1.UK – FinTech
“The fintech, which submitted its application exactly one year after it first opened its digital oors stateside, has taken its first steps towards obtaining a licence, working with the FDIC and the California Department of Financial Protection and Innovation to help secure it.
Nik Storonsky, co-founder and CEO of Revolut, said: “A US banking license would ultimately enable us to provide US customers with all the essential financial products and services they can expect from their primary bank including loans and deposits.”
“We’re on a mission to build the world’s first global financial super-app, and pursuing a US banking license is an integral part of the journey.”
To date, Revolut has amassed over 15m customers across nearly 40 different countries and was granted a European banking licence from the Bank of Lithuania back in 2018 and launched its first bank accounts in the country in May of last year, launching them in ten more countries earlier this month.”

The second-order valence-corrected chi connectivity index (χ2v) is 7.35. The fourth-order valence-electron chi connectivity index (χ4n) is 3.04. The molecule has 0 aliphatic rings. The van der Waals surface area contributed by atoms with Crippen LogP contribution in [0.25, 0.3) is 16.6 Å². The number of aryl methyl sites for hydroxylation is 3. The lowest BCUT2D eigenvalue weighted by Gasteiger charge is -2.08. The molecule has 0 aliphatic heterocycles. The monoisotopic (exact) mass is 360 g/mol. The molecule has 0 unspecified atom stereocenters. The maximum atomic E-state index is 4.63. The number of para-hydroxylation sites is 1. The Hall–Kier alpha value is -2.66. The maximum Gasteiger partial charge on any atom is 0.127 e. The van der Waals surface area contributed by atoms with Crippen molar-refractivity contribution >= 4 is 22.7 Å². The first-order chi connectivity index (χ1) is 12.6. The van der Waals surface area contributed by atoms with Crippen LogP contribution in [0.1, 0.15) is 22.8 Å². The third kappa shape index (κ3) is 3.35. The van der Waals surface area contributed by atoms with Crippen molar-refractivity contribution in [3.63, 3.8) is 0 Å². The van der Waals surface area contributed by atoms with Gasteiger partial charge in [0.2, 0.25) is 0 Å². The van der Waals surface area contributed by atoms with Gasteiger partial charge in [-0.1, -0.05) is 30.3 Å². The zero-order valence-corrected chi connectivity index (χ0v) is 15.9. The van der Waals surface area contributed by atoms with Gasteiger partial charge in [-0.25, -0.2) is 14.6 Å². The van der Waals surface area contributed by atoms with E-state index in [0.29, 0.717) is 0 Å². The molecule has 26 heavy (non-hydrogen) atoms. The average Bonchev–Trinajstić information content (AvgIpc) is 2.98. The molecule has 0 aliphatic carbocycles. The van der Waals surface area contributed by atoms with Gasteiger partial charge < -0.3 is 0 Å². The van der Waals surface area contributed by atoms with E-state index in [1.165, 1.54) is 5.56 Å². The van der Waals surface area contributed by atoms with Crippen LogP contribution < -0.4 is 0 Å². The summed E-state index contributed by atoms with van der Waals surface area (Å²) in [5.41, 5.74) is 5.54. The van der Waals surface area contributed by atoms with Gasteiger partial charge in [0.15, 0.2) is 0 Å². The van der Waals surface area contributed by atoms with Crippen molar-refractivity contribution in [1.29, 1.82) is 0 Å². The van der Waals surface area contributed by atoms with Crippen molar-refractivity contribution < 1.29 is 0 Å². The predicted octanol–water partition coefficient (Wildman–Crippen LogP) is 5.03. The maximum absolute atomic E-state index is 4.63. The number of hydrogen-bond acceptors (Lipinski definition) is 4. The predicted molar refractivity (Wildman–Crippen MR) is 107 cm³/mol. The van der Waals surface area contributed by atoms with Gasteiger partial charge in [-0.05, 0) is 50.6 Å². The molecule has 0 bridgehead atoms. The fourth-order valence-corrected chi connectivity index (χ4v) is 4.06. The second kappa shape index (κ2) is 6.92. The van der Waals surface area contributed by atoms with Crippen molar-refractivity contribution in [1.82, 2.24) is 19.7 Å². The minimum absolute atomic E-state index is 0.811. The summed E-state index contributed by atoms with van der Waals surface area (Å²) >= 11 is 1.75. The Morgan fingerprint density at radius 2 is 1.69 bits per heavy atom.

2. UK – FinTech
“Experts are already warning that first time home buyers could risk paying a premium under the new 95pc mortgage scheme. More education is needed to help buyers make informed decisions on the biggest investment of their life. At the same time, Fintech innovation can help solve this.
We welcome the news about the government’s support for first-time buyers, as outlined by the recent UK budget. With house prices continuing to outpace people’s salaries, there’s so much help that’s needed to get many people – especially ‘generation rent’ onto the property ladder.
In a bid to offer greater flexibility to aspiring home buyers and democratise access to the housing market, the government has rolled out a new 95pc mortgage scheme. Under the plans, home buyers will be able to secure properties worth up to £600,000 with just a 5pc deposit.”
3. UK – FinTech